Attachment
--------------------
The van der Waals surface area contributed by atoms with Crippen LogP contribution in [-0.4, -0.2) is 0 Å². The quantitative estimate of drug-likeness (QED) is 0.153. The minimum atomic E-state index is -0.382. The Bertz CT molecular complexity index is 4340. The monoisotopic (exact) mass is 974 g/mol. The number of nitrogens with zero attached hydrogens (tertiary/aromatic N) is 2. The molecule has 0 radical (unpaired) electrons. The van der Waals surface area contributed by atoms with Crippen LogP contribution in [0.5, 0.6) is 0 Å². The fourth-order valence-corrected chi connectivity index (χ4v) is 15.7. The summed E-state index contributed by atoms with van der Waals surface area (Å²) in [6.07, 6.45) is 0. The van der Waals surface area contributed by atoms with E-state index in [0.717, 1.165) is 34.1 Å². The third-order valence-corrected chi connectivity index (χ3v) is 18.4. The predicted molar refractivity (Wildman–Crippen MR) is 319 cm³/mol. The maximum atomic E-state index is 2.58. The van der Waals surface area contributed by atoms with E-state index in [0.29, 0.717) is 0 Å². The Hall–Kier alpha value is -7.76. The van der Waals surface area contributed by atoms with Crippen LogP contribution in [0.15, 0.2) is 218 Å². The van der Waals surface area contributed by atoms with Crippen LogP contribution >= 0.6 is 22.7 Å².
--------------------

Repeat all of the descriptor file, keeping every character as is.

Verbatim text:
The van der Waals surface area contributed by atoms with Crippen LogP contribution in [-0.4, -0.2) is 0 Å². The quantitative estimate of drug-likeness (QED) is 0.153. The minimum atomic E-state index is -0.382. The Bertz CT molecular complexity index is 4340. The monoisotopic (exact) mass is 974 g/mol. The number of nitrogens with zero attached hydrogens (tertiary/aromatic N) is 2. The molecule has 0 radical (unpaired) electrons. The van der Waals surface area contributed by atoms with Crippen LogP contribution in [0.5, 0.6) is 0 Å². The fourth-order valence-corrected chi connectivity index (χ4v) is 15.7. The summed E-state index contributed by atoms with van der Waals surface area (Å²) in [6.07, 6.45) is 0. The van der Waals surface area contributed by atoms with E-state index in [0.717, 1.165) is 34.1 Å². The third-order valence-corrected chi connectivity index (χ3v) is 18.4. The predicted molar refractivity (Wildman–Crippen MR) is 319 cm³/mol. The maximum atomic E-state index is 2.58. The van der Waals surface area contributed by atoms with E-state index in [0.29, 0.717) is 0 Å². The Hall–Kier alpha value is -7.76. The van der Waals surface area contributed by atoms with Crippen LogP contribution in [0.15, 0.2) is 218 Å². The van der Waals surface area contributed by atoms with Crippen LogP contribution >= 0.6 is 22.7 Å².